Congratulations, you’ve formed a Delaware corporation. As I’ve documented elsewhere, you’re probably paying more for a Delaware corporation than you would have if you incorporated in your home state. So, what are doing to make sure you get full benefit of that choice?
Recall that many corporations incorporate in Delaware partially because of the Delaware Court of Chancery, which handles matters related to its corporate law. The Court’s judges (called “Chancellors” in Delaware) are well known for their expertise in corporate law. Further, because the Court of Chancery is considered to be a “court of equity,” juries are rarely involved — the Court’s decisions are made by its Chancellors. And, unlike in many other states, the Delaware General Assembly considers its courts to be assets and funds them better than many other states. The end result is that Delaware provides a fast and fair forum to resolve disputes.
That’s all fine and good, but how do you know that your dispute will end up in the Court of Chancery? After all, most states (including North Carolina) take the view that their courts should be open to hearing about disputes between corporations and their shareholders, even if the corporation is organized in a different state. Sure those courts should still use Delaware’s corporate law to decide the case, but non-Delaware courts are not as expert as the Court of Chancery, they’re probably not as well funded and they probably use juries. As a result, plaintiff’s attorneys will try to maximize settlement values by suing anywhere but Delaware, frustrating one of the reasons that companies incorporate in Delaware to begin with.
Now, getting into Delaware is pretty easy if there’s a contract involved since many contracts between corporations and shareholders require disputes arising from the contract to be resolved there. But, what about disputes that don’t arise from contracts, like suits against directors for a claimed breach of fiduciary duty or derivative suits?
Recently, corporations have been solving this problem by putting similar language in their bylaws or certificates of incorporation — at last count, 195 corporations have done this. Netsuite, Inc. has a very typical clause:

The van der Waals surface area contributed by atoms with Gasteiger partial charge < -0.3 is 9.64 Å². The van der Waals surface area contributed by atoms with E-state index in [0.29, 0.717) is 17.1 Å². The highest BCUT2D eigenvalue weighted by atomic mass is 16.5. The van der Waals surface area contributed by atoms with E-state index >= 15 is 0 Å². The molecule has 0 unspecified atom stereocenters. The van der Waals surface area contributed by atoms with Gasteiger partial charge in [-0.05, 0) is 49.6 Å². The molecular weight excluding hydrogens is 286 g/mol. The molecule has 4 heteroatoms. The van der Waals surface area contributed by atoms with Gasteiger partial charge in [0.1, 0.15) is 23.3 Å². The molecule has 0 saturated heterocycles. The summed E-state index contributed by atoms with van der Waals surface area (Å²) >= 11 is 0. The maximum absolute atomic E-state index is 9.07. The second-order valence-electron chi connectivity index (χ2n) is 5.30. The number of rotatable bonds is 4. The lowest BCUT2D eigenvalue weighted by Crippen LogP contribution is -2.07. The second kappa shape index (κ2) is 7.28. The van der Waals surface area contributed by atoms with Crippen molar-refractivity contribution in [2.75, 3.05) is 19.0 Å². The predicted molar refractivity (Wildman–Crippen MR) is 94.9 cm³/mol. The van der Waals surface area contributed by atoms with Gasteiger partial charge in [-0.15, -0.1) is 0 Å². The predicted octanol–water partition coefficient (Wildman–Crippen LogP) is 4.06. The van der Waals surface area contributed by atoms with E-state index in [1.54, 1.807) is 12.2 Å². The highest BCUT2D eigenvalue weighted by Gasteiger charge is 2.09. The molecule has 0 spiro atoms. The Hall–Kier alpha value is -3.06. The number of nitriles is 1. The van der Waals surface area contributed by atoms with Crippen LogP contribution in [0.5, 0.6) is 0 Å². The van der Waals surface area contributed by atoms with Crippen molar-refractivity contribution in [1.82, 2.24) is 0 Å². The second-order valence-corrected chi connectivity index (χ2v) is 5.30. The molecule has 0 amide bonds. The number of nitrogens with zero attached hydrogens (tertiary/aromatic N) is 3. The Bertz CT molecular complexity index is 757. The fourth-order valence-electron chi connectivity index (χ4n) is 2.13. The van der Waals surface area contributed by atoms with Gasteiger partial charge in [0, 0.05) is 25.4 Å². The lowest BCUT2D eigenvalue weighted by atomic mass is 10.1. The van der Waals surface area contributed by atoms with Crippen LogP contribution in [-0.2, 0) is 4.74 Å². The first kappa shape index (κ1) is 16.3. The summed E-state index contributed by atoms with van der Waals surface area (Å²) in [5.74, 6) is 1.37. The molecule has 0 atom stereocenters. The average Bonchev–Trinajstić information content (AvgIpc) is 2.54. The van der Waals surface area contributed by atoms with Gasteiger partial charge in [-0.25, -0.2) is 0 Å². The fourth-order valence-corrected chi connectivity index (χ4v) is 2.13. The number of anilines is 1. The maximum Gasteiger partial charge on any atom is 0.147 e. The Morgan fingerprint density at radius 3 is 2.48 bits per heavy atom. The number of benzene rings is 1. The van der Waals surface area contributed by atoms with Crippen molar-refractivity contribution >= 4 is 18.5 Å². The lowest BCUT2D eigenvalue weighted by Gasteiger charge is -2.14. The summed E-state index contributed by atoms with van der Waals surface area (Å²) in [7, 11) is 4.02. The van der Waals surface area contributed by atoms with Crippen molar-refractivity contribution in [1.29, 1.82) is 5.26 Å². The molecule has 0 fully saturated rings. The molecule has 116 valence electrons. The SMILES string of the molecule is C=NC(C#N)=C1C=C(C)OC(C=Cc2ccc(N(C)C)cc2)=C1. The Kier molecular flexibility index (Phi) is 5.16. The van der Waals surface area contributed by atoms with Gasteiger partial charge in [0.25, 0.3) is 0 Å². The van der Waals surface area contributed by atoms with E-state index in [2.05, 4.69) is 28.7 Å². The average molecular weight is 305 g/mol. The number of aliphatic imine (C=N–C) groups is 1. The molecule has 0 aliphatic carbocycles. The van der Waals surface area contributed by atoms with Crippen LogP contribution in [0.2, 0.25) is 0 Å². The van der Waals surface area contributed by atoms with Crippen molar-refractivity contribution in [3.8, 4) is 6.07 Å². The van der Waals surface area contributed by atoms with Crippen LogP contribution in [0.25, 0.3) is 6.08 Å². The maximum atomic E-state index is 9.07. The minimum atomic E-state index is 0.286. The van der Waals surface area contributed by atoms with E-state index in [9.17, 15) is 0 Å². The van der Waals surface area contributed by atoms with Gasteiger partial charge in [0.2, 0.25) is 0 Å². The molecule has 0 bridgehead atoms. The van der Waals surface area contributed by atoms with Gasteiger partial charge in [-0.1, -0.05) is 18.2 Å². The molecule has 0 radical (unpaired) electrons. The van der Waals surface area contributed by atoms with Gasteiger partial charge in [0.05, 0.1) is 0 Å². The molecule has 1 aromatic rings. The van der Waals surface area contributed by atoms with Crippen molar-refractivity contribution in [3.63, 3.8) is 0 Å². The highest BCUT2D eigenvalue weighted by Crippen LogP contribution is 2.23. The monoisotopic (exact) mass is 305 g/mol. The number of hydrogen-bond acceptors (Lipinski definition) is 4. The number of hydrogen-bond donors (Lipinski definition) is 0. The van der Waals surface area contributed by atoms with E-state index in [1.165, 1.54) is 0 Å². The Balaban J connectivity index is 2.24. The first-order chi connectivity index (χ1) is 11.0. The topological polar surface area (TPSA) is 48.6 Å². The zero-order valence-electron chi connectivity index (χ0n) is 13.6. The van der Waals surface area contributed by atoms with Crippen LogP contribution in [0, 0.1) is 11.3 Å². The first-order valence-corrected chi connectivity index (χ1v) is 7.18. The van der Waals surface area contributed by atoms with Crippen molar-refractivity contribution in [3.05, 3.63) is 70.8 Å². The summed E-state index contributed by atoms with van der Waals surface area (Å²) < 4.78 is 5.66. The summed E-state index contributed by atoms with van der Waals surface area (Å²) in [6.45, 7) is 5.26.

Unless the Corporation consents in writing to the selection of an alternative forum, the Court of Chancery of the State of Delaware shall be the sole and exclusive forum for (i) any derivative action or proceeding brought on behalf of the Corporation, (ii) any action asserting a claim of breach of fiduciary duty owed by any director, officer or other employee of the Corporation to the Corporation or to the Corporation’s stockholders, (iii) any action asserting a claim arising pursuant to any provision of the DGCL [the Delaware General Corporation Law], (iv) or any action asserting a claim governed by the internal affairs doctrine. Any person or entity purchasing or otherwise acquiring any interest in shares of capital stock of the Corporation shall be deemed to have notice of and consented to the provisions of this Article VI, Section 8.
Of course, this type of provision may not always be a good idea — litigating in Delaware can be expensive and inconvenient when all the evidence is in a different state. So, the cost/benefit analysis doesn’t always favor this sort of provision. That makes this a good thing to talk with your lawyer about.
One caveat: in early 2011, a Federal Court in California refused to uphold this sort of provision when Oracle’s board of directors had injected it into the company’s bylaws without a stockholder vote. (Interestingly, nearly a third of the companies with these provisions are based in California.) Further, there are a bunch of class-action suits pending in Delaware seeking to void these bylaw provisions when the company’s board placed them in the bylaws without a stockholder vote. So, right now, the best practice appears to be to place the restriction directly in a corporate charter, with stockholder approval.